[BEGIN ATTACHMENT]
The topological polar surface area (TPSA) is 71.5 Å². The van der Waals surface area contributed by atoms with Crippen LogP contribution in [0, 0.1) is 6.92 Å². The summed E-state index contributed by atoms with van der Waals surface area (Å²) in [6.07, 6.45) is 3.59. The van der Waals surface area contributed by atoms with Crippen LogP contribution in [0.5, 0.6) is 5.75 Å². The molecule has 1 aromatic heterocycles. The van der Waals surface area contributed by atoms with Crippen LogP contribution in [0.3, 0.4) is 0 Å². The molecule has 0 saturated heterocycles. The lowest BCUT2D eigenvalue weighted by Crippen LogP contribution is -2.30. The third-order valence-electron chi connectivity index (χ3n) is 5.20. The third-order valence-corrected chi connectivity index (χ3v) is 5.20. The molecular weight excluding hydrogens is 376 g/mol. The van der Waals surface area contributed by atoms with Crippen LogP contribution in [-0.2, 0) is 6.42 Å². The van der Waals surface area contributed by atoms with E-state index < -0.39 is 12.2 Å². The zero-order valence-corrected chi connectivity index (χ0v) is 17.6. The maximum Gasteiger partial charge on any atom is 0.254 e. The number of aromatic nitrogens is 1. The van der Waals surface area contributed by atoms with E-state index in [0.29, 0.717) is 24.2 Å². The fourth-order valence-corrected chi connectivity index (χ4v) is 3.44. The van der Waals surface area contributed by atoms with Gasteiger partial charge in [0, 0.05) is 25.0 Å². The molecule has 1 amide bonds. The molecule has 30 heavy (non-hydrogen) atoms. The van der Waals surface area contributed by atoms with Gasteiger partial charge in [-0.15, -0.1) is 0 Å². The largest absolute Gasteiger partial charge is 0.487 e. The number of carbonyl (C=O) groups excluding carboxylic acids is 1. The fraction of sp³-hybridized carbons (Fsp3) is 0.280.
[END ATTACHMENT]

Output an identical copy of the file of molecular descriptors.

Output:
The topological polar surface area (TPSA) is 71.5 Å². The van der Waals surface area contributed by atoms with Crippen LogP contribution in [0, 0.1) is 6.92 Å². The summed E-state index contributed by atoms with van der Waals surface area (Å²) in [6.07, 6.45) is 3.59. The van der Waals surface area contributed by atoms with Crippen LogP contribution in [0.5, 0.6) is 5.75 Å². The molecule has 1 aromatic heterocycles. The van der Waals surface area contributed by atoms with Crippen LogP contribution in [0.3, 0.4) is 0 Å². The molecule has 0 saturated heterocycles. The lowest BCUT2D eigenvalue weighted by Crippen LogP contribution is -2.30. The third-order valence-electron chi connectivity index (χ3n) is 5.20. The third-order valence-corrected chi connectivity index (χ3v) is 5.20. The molecular weight excluding hydrogens is 376 g/mol. The van der Waals surface area contributed by atoms with Crippen LogP contribution in [-0.2, 0) is 6.42 Å². The van der Waals surface area contributed by atoms with E-state index < -0.39 is 12.2 Å². The zero-order valence-corrected chi connectivity index (χ0v) is 17.6. The maximum Gasteiger partial charge on any atom is 0.254 e. The number of aromatic nitrogens is 1. The van der Waals surface area contributed by atoms with E-state index in [0.29, 0.717) is 24.2 Å². The fourth-order valence-corrected chi connectivity index (χ4v) is 3.44. The van der Waals surface area contributed by atoms with Gasteiger partial charge in [0, 0.05) is 25.0 Å². The molecule has 1 amide bonds. The molecule has 30 heavy (non-hydrogen) atoms. The van der Waals surface area contributed by atoms with Gasteiger partial charge in [-0.15, -0.1) is 0 Å². The largest absolute Gasteiger partial charge is 0.487 e. The number of carbonyl (C=O) groups excluding carboxylic acids is 1. The fraction of sp³-hybridized carbons (Fsp3) is 0.280.